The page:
Alphabetical Publications

Newsletter June 2017

Inside: RTN annual conference in September, Relationships Foundation now fully responsible for Relational Schools, FASTN/Status increases its reach, Marriage Foundation general elections manifesto and victory to Keep Sunday special in Belfast Right click the image to view the Newsletter in your browser.

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March 2017

Newsletter March 2017

Inside: Relationships Foundation assumes full responsibility for Relational Schools Foundation, Marriage Week 2017 a huge media success, FASTN aspires to become an independent charity.   Right click the image to view the Newsletter in your browser.


New book ‘The Relational Lens: Understanding, managing and measuring stakeholder relationships’ out now!

The long awaited book ‘The Relational Lens: Understanding, managing and measuring stakeholder relationships’ written by John Ashcroft, Roy Childs, Alison Myers and Michael Schluter and published by Cambridge University Press is finally here! What are the conditions within which people and organisations are more likely to form and conduct effective relationships? Can those conditions be more consciously organised in […]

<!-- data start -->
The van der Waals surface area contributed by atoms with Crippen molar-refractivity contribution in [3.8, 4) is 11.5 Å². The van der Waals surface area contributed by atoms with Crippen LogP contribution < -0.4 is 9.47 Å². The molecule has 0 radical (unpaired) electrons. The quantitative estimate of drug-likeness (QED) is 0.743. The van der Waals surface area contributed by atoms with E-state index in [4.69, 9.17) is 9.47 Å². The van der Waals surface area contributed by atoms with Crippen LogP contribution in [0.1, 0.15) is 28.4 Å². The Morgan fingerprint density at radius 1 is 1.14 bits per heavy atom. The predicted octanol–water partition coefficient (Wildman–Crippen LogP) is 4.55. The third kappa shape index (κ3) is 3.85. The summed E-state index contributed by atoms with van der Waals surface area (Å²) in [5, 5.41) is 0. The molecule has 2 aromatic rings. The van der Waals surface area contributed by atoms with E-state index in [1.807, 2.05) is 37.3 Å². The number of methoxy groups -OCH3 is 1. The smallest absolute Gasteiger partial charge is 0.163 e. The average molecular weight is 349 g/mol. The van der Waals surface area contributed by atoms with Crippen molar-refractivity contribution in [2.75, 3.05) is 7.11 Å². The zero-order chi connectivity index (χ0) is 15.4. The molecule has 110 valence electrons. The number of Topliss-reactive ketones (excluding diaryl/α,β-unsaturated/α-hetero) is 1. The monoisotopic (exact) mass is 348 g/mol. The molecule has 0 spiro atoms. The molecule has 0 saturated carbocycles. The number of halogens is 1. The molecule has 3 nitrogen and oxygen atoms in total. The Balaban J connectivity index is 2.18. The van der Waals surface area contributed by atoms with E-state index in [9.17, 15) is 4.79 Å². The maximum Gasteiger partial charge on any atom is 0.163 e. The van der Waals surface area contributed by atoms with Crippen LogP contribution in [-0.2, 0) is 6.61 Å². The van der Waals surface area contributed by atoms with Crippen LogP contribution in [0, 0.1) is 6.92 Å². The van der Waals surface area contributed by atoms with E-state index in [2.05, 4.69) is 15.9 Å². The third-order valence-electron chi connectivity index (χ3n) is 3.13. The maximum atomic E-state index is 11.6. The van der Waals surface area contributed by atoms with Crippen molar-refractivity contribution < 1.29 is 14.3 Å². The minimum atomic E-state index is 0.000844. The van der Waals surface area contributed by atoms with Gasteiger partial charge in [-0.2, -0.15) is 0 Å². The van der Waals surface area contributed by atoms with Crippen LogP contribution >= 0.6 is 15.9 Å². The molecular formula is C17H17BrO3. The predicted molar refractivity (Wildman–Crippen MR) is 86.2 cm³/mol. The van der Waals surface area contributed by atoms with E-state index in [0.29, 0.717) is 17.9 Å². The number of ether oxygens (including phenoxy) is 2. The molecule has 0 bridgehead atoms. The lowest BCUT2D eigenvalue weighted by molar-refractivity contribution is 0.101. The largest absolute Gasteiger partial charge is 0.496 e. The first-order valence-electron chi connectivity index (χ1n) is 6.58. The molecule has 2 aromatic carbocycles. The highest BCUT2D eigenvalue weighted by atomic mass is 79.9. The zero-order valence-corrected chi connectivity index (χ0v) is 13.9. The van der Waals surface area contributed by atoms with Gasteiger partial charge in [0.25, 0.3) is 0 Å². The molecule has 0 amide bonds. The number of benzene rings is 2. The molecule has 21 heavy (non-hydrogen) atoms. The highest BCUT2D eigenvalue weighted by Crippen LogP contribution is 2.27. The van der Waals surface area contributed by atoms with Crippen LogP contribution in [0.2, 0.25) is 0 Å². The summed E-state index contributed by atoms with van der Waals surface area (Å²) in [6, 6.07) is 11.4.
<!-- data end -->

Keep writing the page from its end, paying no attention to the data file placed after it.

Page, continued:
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Newsletter October 2016

Inside: The Relational Lens book launch, RTN members and partners day, ‘Status’ campaign team is growing and Marriage Foundation news. Right click the image to view the Newsletter in your browser.


Newsletter August 2016

Inside: The Relational Lens to be published in October, Family Test — the way forward, Relational Thinking Network members and partners day and ‘Status’ campaign starts with full force Right click the image to view the Newsletter in your browser.

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Launching ‘Status’ – a new campaign for 18-25 year olds

During the past year Relationships Foundation has been supporting the development and launch of a new initiative that seeks to change attitudes and behaviour to enable more children to grow up safe, secure and nurtured by both parents. This family stability initiative has now launched its first campaign – called ‘Status’ – aimed at 18-25 year olds. The […]


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Newsletter March 2016

Inside: Keep Sunday Special defeats Government’s plans to deregulate Sunday trading hours, implementing the Family Test – a review of progress one year on and Relational Thinking Network event “The Third Force Awakens”! Right click the image to view the Newsletter in your browser.


Newsletter April 2015

Inside: Keep Sunday Special launches #SundayPledge campaign and Relational Thinking Network Conference! Right click the image to view the Newsletter in your browser.

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Newsletter March 2015